|| Home | Free Articles for Your Site | Submit an Article | Advertise | Link to Us | Search | Contact Us ||
OTHER ITA SITES:
All That Glitters...The Trilogy Of Gold, Sword And Mirror In The Game Of Life
States">All that glitters is not gold but gold must be one of them. This three-dimension discourse is gleaned from the Japanese legend. The West leans towards psychology while the East is more spiritual in their thinking perspective. We need both because you cannot have a strong psychology without a solid theology.
The way we utilize energy is viewed in three dimensions. We have spiritual energy, mental energy and physical energy. It coincides with the concept of the wizard, the warrior and the wimp (trainee).
Japanese treasure chest focus on three important objects: the jewel (gold), the sword and the mirror. Each one of depicts our perspective about life and its meaning.
The Gold (Jewel): This is a symbol of influence, royalty and affluence. That’s what everybody is looking for—at least so it seems. I read a book titled, “If Money Isn’t God, Let’s Quit Worshipping It.” Anything you place above God becomes not your jewel, but your idol. Acquisition of material wealth is the most dominant factor in the life so many people. That’s why folks can do anything for money.
Yet in Japanese mythology, money is just a tool—a means to an end and not the end by itself. Making decisions and seeing the world from the perspective of money is a sacrilege. Although gold is a symbol affluence and prestige, the Japanese consider it inferior to the sword or the mirror. The jewel (gold) and the sword (power) go hand in hand. When people acquire money, they want more power.
The Sword: This is the symbol of power or physical strength. It represents what your hand can achieve through the use of force. Those who depend on the sword for survival also perish by the sword. You simply reap what you sow. Days are gone when swordsmanship skills ruled the world. It is now relegated to acting and movies. Now the greatest asset anybody has is developing brain power shaped by your self-image.
The Mirror: This is the greatest object in ancient Japanese treasure and the key that unlocks everything else. The mirror is greater than the gold and the sword. This concept is better illustrated with a story.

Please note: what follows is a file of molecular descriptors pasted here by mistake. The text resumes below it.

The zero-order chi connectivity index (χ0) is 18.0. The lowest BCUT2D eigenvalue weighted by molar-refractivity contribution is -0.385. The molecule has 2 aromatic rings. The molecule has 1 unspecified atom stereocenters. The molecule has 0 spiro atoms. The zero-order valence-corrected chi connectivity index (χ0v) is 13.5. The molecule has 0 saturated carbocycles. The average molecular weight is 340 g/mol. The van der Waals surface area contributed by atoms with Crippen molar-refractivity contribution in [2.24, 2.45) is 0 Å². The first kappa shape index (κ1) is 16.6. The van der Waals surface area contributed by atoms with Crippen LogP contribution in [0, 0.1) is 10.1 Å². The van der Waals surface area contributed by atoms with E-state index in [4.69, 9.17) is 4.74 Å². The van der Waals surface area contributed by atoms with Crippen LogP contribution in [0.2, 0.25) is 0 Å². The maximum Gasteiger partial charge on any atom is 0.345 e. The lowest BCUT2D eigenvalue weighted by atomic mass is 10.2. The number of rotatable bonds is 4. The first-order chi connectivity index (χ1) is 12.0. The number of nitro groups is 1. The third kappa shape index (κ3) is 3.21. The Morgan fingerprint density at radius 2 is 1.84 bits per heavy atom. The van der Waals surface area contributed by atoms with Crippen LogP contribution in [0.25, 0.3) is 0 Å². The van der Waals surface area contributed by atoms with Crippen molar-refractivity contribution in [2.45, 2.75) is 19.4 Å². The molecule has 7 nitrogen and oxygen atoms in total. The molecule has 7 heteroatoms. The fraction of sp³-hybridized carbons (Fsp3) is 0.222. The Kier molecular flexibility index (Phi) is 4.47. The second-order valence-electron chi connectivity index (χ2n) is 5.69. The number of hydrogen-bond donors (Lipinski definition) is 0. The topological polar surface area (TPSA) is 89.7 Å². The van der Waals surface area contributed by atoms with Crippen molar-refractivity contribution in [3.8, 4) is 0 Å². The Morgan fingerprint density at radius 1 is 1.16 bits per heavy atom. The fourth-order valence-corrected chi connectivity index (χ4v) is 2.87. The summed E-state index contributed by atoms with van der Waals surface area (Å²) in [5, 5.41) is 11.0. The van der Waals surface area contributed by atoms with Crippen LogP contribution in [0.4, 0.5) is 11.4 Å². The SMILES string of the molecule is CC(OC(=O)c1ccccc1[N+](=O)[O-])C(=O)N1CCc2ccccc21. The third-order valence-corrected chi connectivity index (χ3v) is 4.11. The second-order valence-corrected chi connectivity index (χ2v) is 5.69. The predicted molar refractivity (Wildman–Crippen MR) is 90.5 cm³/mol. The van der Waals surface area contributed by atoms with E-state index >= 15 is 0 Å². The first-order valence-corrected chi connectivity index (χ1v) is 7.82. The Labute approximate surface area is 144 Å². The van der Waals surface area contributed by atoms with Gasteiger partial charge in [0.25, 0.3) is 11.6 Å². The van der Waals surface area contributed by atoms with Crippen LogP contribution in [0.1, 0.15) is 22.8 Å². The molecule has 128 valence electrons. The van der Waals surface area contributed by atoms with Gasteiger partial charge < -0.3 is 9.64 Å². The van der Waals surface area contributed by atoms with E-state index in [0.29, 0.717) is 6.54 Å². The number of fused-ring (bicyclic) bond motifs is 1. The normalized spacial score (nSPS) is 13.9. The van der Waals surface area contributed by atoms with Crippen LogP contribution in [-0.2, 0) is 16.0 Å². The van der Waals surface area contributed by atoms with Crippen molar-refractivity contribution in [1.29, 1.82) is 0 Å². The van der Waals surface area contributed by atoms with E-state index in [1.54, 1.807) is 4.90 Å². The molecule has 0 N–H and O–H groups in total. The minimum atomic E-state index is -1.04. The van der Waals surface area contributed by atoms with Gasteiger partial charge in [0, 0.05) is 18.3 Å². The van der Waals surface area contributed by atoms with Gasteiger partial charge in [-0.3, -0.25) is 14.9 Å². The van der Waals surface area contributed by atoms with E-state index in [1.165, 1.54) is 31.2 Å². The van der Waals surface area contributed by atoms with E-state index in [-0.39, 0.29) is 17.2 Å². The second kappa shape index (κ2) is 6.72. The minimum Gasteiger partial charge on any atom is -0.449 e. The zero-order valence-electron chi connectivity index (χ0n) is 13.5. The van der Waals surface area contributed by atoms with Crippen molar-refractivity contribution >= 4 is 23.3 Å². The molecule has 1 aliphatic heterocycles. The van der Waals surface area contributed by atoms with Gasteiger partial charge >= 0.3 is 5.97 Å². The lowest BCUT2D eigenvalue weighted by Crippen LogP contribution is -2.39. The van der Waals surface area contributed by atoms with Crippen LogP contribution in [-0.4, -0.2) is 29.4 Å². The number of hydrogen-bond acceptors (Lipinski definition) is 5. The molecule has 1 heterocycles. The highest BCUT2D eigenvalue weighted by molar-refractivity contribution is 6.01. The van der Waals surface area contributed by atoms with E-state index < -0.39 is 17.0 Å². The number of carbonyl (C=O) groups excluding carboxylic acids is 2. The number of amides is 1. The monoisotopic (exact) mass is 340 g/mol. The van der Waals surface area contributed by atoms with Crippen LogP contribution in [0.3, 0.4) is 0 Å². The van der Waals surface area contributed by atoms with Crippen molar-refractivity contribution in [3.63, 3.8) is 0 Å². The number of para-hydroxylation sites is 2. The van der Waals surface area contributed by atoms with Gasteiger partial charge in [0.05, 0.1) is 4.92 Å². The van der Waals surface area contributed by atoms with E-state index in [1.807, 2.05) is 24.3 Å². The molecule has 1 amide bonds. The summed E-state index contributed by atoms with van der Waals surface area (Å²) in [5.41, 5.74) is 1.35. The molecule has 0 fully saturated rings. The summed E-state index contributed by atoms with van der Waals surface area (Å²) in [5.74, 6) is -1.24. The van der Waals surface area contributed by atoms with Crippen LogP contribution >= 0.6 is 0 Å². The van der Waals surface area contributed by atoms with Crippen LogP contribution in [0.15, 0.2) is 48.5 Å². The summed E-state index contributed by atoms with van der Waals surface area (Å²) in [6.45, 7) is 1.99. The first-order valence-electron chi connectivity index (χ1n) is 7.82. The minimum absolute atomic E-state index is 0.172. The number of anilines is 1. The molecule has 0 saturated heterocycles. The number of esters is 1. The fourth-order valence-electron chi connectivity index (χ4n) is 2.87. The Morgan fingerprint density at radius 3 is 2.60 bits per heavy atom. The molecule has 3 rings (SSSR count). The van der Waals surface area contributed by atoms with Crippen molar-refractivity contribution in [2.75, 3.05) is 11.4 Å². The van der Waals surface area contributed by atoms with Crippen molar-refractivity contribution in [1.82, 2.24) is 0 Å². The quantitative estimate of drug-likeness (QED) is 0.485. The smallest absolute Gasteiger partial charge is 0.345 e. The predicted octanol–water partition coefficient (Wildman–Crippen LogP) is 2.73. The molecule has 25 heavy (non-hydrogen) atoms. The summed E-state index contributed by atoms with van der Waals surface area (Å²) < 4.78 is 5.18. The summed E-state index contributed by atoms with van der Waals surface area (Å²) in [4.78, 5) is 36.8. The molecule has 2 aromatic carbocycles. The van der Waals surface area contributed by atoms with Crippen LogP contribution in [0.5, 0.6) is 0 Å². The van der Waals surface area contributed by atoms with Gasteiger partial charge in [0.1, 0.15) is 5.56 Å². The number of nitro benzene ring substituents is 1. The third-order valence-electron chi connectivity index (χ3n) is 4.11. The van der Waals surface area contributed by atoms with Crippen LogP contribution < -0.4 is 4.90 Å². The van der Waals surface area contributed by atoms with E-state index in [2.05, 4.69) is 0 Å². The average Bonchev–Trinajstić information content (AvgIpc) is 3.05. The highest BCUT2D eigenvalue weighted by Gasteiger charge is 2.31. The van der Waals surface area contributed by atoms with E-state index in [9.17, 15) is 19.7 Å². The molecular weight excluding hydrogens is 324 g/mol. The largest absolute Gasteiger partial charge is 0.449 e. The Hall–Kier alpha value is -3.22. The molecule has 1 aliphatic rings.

One day, a struggling man called Sam went to a rich and asked for help. The rich man called Wiseman remembered that when he was poor a decade ago, another rich man gave him a bag of gold. He thanked him profusely and asked how he will repay him. “When you succeed, do like wise to someone else,” came the answer. That bag of gold changed Wiseman’s picture about himself, and from that day forward, he started seeing himself as already rich. He went out and became rich. Now is the opportunity to fulfill his promise. So he went into his bedroom and pulled out the bag of gold and gave it to Sam. Same asked a similar question: what can I do to pay you back? “When you succeed, do it for someone else,” came the reply. Poor Sam took the bag of Gold and left. When he got home, the first thing he did was to open the bag of gold with the hope of spending the money. He was shocked that what was in the bag was fool’s gold. Struggling Sam remained poor thereafter.
What was the difference between Poor Sam and Rich Wiseman? The answer is self image. Self-image has been described as our inner mirror. The law of correspondence states that our lives mirror people and circumstances that in resonant with our most dominant thought. “As it is within, so is it without,” says an Oriental maxim. If you don’t have a healthy self-image, even when you have both the money (gold) and the power (sword), you will eventually lose them. Money and morons don’t mix. Ask those who won the lottery without the brains to keep it and make it grow. Dan Kennedy said that if you cannot make money with ideas, you cannot make money with money. Morons don’t have the sense to use the sword, either. Therefore, jewel and sword is nothing; the mirror is everything.
Arts and Crafts
Auto and Trucks
Business and Finance
Computers and Internet
Food and Drink
Gadgets and Gizmos
Kids and Teens
Music and Movies
Pets and Animals
Politics and Government
Recreation and Sports
Religion and Faith
Travel and Leisure
Travel Part B